It’s Women’s History Month and we are celebrating a few of our Tri Delta trailblazers—sisters who accomplished firsts in their fields, setting the stage and providing inspiration for those of us who follow.
Herma Albertson Baggley, Idaho, became the first female park naturalist at Yellowstone National Park. She used her experience as a botanist and former college professor to become a lecturer, guide, and museum worker for the Parks Service. A pioneer in the field of botany, Herma was the co-author of a Yellowstone plant guide still in use today.
Yellowstone’s First Female Naturalist
She was born in 1896 in Inwood, Iowa. Herma graduated from the University of Idaho with a degree in botany and a minor in philosophy, receiving double honors for her academic achievements. After graduation, Herma took a summer job with the National Park Service (NPS) at Yellowstone National Park as a naturalist and guide. As a naturalist, Herma shared her wide knowledge of botany and natural history with visitors to the park. While working at the park, she helped design the first nature trail to Old Faithful. After returning to the University of Idaho and earning her master’s degree in botany in 1929, Herma took a full-time position as an instructor in the botany department.
After a year, she left the university to return to Yellowstone as the first permanent female naturalist in the NPS. Using her skills as an educator, she worked throughout the park as a guide, lecturer and museum worker, skillfully interpreting the natural environment and resources. Herma married George Baggley in 1931, who was the Chief Park Ranger in Yellowstone from 1929 to 1935, and she and George enjoyed the companionship of other park pioneers.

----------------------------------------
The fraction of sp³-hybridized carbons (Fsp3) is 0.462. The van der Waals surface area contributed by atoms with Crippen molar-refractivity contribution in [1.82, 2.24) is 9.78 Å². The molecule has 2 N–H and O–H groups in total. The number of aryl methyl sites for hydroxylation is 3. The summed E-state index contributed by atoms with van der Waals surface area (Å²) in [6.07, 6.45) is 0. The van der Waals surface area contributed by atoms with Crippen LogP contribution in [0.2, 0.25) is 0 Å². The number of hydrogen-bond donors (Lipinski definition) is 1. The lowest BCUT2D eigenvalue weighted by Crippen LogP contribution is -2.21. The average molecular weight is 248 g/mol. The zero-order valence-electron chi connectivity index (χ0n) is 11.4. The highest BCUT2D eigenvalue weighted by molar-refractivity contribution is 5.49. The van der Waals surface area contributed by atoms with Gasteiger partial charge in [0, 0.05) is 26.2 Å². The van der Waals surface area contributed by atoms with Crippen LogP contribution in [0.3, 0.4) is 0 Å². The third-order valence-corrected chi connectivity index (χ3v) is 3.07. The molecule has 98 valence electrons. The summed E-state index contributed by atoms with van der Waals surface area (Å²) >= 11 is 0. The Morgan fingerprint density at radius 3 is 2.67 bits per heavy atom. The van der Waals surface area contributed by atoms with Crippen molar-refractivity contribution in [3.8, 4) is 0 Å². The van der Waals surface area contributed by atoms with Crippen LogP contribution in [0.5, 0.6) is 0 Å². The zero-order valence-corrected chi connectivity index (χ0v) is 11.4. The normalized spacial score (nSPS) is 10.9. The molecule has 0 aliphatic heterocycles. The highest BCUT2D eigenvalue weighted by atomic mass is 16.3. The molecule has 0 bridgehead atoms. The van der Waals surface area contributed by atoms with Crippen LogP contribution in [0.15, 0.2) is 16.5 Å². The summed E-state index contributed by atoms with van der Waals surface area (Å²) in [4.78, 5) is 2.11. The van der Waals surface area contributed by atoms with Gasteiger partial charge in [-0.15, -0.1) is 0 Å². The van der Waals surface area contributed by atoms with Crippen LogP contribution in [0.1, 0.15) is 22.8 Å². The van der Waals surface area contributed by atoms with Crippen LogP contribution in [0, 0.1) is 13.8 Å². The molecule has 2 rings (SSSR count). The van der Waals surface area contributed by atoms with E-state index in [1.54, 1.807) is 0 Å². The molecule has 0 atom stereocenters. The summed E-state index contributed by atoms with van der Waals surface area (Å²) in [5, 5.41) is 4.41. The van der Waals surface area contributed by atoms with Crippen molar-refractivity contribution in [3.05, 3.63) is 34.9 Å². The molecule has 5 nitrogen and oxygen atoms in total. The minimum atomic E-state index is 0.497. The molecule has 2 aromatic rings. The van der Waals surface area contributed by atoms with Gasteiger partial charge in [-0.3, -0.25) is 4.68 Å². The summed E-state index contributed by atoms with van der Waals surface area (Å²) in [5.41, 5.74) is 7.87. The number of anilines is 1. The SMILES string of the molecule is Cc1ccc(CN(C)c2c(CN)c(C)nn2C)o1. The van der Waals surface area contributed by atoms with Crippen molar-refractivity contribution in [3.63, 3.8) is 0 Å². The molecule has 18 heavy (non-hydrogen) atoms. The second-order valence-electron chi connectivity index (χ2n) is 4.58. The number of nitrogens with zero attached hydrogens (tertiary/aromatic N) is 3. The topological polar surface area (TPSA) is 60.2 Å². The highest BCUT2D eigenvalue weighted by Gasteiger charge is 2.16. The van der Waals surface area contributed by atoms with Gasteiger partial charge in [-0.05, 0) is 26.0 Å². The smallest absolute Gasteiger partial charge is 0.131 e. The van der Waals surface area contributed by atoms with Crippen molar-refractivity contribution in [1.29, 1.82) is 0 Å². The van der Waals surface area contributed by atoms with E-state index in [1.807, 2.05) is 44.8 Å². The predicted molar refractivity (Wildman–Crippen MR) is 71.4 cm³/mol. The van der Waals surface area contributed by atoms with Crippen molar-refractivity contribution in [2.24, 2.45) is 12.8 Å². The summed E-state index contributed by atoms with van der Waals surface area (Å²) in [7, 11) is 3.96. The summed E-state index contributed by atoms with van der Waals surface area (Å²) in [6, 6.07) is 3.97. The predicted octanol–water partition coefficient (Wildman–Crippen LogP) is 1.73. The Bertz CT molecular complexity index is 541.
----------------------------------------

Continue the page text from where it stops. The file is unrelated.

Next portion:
A Path to Follow
Herma authored more than 20 articles for NPS publications and was attributed to the discovery of the rubber boa snake. Along with park naturalist Dr. Walter McDougall, she co-authored a 1936 guide called “Plants of Yellowstone Park,” still in print today. Although Herma took an office position for the National Park Service due to an injury in 1933, her love of plants, wildflowers and teaching never dwindled until her death in 1981. Herma Baggley left Yellowstone a legacy of information and nature trail development. Though seemingly modest at the time, her path established a way for others like her to follow.
Today, Colorado State University offers the George F. and Herma A. Baggley Graduate Scholarship for those interested in pursuing careers in forestry, wildlife and natural resources.